It’s time to get off the “pesticide treadmill” and here is why

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pesticide-use-leads-to-superweeds(NaturalHealth365)  For decades we’ve known that pesticides and agriculture are a deadly combination.  Over the years, the government has passed regulations that make it look like they are making an earnest effort to “clean up” our food when, in fact, they are simply exchanging one pesticide that has come onto our radar and garnered a lot of attention for another that is more obscure.

The less you know, the more you will accept.  Your government is riding on the hope, the assumption, that the people are largely uninformed – and they’re absolutely correct.  The truth is, pesticides have made their way into not only the crops but also the animal herds.  And the effects are long-lasting as well as devastating.

The pesticide treadmill is real, and it is detrimental to your health.

What is the “pesticide treadmill” and why is it detrimental to your health?

The pesticide treadmill is a trap that gets farmers caught up in a vicious cycle of pesticide use.  They begin innocently enough with minimal product.  That doesn’t last long, though.  As weeds and insects develop resistance to pesticides, the farmers must use a higher quantity and more toxic chemicals to maintain control.

The resistance that insects and weeds develop due to pesticide use breeds superbugs and superweeds which do not respond to the chemicals being used.  When this happens, and farmers begin seeing it in their crops, they use more potent chemicals like 2,4-D, linked to reproductive problems, brain damage, and several types of cancer.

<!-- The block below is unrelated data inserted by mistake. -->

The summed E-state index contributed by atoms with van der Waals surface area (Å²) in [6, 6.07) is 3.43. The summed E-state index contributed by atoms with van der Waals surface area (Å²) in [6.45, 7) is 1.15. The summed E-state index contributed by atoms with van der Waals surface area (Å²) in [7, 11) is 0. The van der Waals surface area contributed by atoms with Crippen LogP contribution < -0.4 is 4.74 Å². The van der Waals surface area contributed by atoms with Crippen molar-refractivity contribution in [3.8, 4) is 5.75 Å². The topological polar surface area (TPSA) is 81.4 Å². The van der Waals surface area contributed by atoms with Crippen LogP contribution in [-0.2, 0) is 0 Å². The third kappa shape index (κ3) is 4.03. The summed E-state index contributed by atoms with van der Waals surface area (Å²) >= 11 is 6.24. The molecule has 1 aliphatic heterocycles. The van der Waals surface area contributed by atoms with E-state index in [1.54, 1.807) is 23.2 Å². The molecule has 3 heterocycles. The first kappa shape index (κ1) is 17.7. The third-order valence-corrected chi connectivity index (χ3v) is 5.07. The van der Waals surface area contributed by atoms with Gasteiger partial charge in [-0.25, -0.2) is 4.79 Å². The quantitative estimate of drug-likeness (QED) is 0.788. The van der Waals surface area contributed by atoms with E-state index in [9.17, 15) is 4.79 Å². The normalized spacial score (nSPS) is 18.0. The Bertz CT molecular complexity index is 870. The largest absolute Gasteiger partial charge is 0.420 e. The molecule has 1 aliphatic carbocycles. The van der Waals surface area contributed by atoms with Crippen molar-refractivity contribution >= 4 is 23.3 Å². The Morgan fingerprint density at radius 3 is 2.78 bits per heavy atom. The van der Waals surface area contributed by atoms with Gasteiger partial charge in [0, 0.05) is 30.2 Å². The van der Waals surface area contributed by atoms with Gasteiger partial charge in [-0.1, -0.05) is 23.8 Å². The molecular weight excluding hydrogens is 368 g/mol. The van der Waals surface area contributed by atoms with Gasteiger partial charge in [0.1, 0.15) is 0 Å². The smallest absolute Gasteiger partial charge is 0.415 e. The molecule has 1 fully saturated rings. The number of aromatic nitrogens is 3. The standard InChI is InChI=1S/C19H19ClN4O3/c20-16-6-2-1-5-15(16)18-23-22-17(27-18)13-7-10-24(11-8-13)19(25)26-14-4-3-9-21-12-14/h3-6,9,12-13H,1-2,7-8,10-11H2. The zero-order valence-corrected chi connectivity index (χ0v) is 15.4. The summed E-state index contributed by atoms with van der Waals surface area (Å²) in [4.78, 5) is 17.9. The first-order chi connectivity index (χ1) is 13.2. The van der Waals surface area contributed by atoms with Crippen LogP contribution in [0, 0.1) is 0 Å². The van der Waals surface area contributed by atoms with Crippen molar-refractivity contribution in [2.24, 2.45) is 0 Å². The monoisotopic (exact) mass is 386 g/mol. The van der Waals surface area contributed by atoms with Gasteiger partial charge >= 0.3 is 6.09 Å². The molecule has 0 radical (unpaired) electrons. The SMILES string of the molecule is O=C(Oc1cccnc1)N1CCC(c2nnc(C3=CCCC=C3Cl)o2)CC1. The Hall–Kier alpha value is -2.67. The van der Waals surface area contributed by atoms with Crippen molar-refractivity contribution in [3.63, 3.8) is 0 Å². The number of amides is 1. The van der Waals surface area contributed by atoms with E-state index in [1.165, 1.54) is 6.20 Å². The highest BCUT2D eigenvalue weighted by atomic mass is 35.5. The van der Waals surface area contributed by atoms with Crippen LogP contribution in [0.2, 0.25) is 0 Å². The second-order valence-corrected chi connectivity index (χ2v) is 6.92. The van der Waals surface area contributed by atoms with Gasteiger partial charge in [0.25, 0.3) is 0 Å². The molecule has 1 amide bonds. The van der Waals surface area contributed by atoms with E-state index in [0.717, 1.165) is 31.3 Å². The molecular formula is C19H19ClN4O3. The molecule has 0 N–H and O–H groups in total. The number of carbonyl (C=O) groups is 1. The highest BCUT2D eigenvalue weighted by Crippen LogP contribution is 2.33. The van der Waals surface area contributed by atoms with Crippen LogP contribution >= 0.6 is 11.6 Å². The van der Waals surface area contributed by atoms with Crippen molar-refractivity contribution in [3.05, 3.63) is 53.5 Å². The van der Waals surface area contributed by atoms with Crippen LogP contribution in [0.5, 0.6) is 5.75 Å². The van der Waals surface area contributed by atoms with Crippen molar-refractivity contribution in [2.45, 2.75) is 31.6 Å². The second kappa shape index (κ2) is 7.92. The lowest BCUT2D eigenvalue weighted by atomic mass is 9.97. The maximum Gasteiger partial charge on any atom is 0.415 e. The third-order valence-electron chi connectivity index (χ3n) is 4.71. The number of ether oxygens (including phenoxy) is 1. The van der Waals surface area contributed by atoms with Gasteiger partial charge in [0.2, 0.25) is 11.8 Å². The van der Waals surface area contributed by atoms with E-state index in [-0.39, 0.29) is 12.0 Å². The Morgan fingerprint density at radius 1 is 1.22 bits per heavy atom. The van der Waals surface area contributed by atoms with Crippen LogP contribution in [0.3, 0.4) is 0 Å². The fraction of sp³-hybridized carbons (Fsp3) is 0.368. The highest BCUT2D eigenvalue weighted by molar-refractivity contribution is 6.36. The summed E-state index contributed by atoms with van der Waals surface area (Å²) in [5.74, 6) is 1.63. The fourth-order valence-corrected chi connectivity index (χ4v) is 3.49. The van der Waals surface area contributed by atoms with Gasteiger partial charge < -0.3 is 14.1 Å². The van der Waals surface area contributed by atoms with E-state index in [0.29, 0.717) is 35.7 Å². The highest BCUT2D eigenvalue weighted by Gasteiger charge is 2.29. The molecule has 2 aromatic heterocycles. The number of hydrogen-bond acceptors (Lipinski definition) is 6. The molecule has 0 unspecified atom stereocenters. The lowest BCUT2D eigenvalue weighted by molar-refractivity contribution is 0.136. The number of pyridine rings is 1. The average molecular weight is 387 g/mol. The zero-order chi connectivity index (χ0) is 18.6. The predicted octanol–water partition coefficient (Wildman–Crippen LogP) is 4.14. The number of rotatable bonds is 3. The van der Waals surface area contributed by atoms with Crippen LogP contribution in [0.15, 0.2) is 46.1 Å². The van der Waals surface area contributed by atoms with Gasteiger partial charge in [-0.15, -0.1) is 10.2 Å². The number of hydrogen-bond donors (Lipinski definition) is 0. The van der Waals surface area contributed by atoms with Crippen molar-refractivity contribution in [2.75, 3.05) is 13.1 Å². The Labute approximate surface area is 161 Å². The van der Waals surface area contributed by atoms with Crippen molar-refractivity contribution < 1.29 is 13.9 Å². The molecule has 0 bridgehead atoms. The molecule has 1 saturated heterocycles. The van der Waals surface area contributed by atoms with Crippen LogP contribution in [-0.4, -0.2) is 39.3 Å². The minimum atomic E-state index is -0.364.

To put this into perspective, farmers in the United States in the 1940s lost 7% of their crops to pests.  Today, that number has increased to 13% despite the increased use of pesticides.  It is estimated that since 1945 as many as 1,000 weed and insect species have developed a resistance to pesticides.

The sad truth is that this is entirely unnecessary.  There are several alternatives available for managing garden, lawn, and home pests without harmful, toxic pesticides.

But wait, the damage does not stop there!  Pesticide use leads to MANY serious problems

Several serious problems can emerge from this pesticide use.  As the farmer must use stronger and more toxic chemicals, those chemicals are transferred to the people who eat the crops.  But they are also transferred to the animals that graze on the lands and are fed either from food grown on the farm or stored in close proximity to the pesticide use or storage.

These chemicals have been linked to a number of health problems, an increased risk of death, and birth defects.  These chemicals are seeping into our water, soil, and food chain.  There isn’t much that pesticides haven’t touched.

And that’s a problem.

The U.S. Geological Survey conducted tests on rural waterways and found that pesticides contaminated more than 61% at high enough levels that it was harmful to the aquatic life there.

In the soil, pesticides decrease microbial diversity, which destroys the organic matter that holds water in the soil, increasing the farmland’s resiliency to drought.

And if that isn’t enough, this pesticide problem is not only confined to the farms using the chemicals.  The chemicals can also find their way onto other farms via water runoff and other ways.  So even farms that are not caught up in the pesticide treadmill are still affected.

Here is how to reduce your exposure to toxic chemicals in your food 

One of the best ways to escape the effects of the pesticide treadmill is to turn to small, local farms instead of massive commercial farms.  These farms use cottage gardening, a small-scale plan that uses smaller plots of land for farming.  As a result, it is easier to manage, and pesticide use, if any, is on a much smaller scale.

While there are companies out there developing alternatives and products that may help break that cycle, they still have a way to go.

Today, your best bet is to look to the small, local farmers to get your food.  You have a better chance of staying pesticide-free that way.

Sources for this article include:

Panna.org
ChildrensHealthDefense.org
Panna.org
Enviropaedia.com


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